That is the topic of my latest Bloomberg column, and that idea is banking union:
Imagine a pan-European version of the FDIC…By making depositors indifferent to the risks banks take on, the guarantee would eventually spread to other parts of the economy. A financially troubled government, for example, could easily pressure banks to buy its securities — effectively relying on the insurance to support its fiscally questionable behavior. If the government ultimately defaulted, other countries’ taxpayers would be responsible for making the depositors whole — not quite the same as a fiscal union, but pretty close.
Experience suggests this is entirely possible. Around the time of the 2011 sovereign-debt crisis, European banks were very heavily loaded with government securities, in part because fiscally weak domestic governments had encouraged it. Some commentators compared this arrangement to two drunks leaning against each other, with no lamppost in sight. The incentives for such a dangerous dependence would be stronger yet if bank deposits were guaranteed at the euro area level.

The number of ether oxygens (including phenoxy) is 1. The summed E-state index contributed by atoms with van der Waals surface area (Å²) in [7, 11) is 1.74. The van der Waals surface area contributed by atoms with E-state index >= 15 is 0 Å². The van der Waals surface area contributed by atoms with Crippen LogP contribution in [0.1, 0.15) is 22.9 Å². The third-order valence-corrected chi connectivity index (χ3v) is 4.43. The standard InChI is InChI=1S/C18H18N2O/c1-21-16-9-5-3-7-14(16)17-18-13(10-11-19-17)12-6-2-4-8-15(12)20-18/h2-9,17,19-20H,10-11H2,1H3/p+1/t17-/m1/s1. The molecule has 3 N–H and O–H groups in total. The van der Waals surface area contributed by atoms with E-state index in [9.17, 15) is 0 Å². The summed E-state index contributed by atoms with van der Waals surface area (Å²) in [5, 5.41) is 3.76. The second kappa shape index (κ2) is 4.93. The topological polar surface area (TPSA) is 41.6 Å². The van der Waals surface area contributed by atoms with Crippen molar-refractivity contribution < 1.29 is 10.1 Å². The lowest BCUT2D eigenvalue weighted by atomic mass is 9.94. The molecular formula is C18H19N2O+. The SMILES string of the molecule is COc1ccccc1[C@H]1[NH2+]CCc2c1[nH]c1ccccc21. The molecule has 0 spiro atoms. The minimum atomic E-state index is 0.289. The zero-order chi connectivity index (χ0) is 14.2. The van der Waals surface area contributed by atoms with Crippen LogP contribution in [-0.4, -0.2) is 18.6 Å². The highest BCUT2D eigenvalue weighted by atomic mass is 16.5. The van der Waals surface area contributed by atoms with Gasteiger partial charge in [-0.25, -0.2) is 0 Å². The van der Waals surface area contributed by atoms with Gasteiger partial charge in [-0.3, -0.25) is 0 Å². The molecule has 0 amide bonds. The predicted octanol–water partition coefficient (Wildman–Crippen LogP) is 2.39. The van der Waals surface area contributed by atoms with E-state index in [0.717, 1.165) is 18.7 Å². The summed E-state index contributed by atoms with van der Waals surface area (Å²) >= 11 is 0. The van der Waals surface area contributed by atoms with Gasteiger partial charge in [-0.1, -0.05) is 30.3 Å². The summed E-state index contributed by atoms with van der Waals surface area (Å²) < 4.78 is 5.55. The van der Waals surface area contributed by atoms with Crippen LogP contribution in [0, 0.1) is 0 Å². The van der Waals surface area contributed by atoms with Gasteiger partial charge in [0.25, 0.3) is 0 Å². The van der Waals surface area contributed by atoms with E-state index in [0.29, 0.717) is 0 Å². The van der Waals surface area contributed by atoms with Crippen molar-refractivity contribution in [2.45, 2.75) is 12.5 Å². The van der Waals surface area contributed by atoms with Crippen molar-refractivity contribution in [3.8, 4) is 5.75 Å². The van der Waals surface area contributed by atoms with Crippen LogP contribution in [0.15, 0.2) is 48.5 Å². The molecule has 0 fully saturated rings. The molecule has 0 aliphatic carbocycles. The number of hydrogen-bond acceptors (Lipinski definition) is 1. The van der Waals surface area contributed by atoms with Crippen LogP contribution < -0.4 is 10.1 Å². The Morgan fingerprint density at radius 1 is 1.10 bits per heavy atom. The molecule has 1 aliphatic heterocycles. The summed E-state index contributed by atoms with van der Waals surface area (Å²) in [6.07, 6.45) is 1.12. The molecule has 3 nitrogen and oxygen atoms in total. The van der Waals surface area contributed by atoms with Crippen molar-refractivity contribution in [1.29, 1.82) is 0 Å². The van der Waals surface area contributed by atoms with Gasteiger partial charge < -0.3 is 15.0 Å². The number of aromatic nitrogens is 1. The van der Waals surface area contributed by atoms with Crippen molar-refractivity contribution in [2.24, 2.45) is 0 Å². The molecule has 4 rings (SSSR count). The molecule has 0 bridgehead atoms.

Governments could also take advantage of deposit insurance more directly, through state-owned banks. Suppose Portugal expanded the operations of the government-owned Caixa Geral de Depósitos, the largest bank in the country, to attract deposits and invest the money in infrastructure and other state projects. By insuring the deposits, the EU authority would in essence be guaranteeing a bond issue of the Portuguese government, even though the funds would be channeled through a bank. This wouldn’t be a fiscal guarantee of the entire Portuguese government budget, but it could prop up spending at the margin.
Do read the whole thing.